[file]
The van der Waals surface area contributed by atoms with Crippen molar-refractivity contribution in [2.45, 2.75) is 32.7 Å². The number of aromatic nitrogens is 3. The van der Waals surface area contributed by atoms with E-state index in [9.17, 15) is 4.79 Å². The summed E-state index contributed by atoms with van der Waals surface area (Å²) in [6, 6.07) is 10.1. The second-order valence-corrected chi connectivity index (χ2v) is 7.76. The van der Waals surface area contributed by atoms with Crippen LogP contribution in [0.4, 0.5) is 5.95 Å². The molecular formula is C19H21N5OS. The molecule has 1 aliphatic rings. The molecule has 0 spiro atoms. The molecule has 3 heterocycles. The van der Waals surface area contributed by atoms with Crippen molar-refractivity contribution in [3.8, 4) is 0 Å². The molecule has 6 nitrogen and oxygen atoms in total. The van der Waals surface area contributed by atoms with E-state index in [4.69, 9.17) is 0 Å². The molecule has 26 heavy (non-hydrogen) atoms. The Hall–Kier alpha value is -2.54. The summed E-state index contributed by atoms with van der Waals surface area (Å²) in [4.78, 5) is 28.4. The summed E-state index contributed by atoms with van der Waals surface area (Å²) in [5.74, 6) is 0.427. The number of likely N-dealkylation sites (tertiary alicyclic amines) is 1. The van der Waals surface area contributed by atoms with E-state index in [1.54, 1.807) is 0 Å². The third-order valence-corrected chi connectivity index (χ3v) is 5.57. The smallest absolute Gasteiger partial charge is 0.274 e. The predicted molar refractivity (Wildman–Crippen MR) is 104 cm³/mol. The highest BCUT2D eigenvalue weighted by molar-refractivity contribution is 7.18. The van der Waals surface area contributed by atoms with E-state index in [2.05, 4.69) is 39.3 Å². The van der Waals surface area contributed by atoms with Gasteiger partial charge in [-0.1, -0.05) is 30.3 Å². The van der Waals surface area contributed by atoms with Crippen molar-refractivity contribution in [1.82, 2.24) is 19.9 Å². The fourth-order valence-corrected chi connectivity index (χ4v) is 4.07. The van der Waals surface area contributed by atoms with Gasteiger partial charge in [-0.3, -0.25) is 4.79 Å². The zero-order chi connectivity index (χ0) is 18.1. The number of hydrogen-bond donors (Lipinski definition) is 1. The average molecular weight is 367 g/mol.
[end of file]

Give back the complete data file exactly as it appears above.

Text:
The van der Waals surface area contributed by atoms with Crippen molar-refractivity contribution in [2.45, 2.75) is 32.7 Å². The number of aromatic nitrogens is 3. The van der Waals surface area contributed by atoms with E-state index in [9.17, 15) is 4.79 Å². The summed E-state index contributed by atoms with van der Waals surface area (Å²) in [6, 6.07) is 10.1. The second-order valence-corrected chi connectivity index (χ2v) is 7.76. The van der Waals surface area contributed by atoms with Crippen LogP contribution in [0.4, 0.5) is 5.95 Å². The molecular formula is C19H21N5OS. The molecule has 1 aliphatic rings. The molecule has 0 spiro atoms. The molecule has 3 heterocycles. The van der Waals surface area contributed by atoms with Crippen molar-refractivity contribution in [3.8, 4) is 0 Å². The molecule has 6 nitrogen and oxygen atoms in total. The van der Waals surface area contributed by atoms with E-state index in [4.69, 9.17) is 0 Å². The molecule has 26 heavy (non-hydrogen) atoms. The Hall–Kier alpha value is -2.54. The summed E-state index contributed by atoms with van der Waals surface area (Å²) in [4.78, 5) is 28.4. The summed E-state index contributed by atoms with van der Waals surface area (Å²) in [5.74, 6) is 0.427. The number of likely N-dealkylation sites (tertiary alicyclic amines) is 1. The van der Waals surface area contributed by atoms with E-state index in [1.54, 1.807) is 0 Å². The third-order valence-corrected chi connectivity index (χ3v) is 5.57. The smallest absolute Gasteiger partial charge is 0.274 e. The predicted molar refractivity (Wildman–Crippen MR) is 104 cm³/mol. The highest BCUT2D eigenvalue weighted by molar-refractivity contribution is 7.18. The van der Waals surface area contributed by atoms with E-state index in [2.05, 4.69) is 39.3 Å². The van der Waals surface area contributed by atoms with Gasteiger partial charge in [-0.1, -0.05) is 30.3 Å². The van der Waals surface area contributed by atoms with Crippen molar-refractivity contribution in [1.82, 2.24) is 19.9 Å². The fourth-order valence-corrected chi connectivity index (χ4v) is 4.07. The van der Waals surface area contributed by atoms with Gasteiger partial charge in [-0.3, -0.25) is 4.79 Å². The zero-order chi connectivity index (χ0) is 18.1. The number of hydrogen-bond donors (Lipinski definition) is 1. The average molecular weight is 367 g/mol.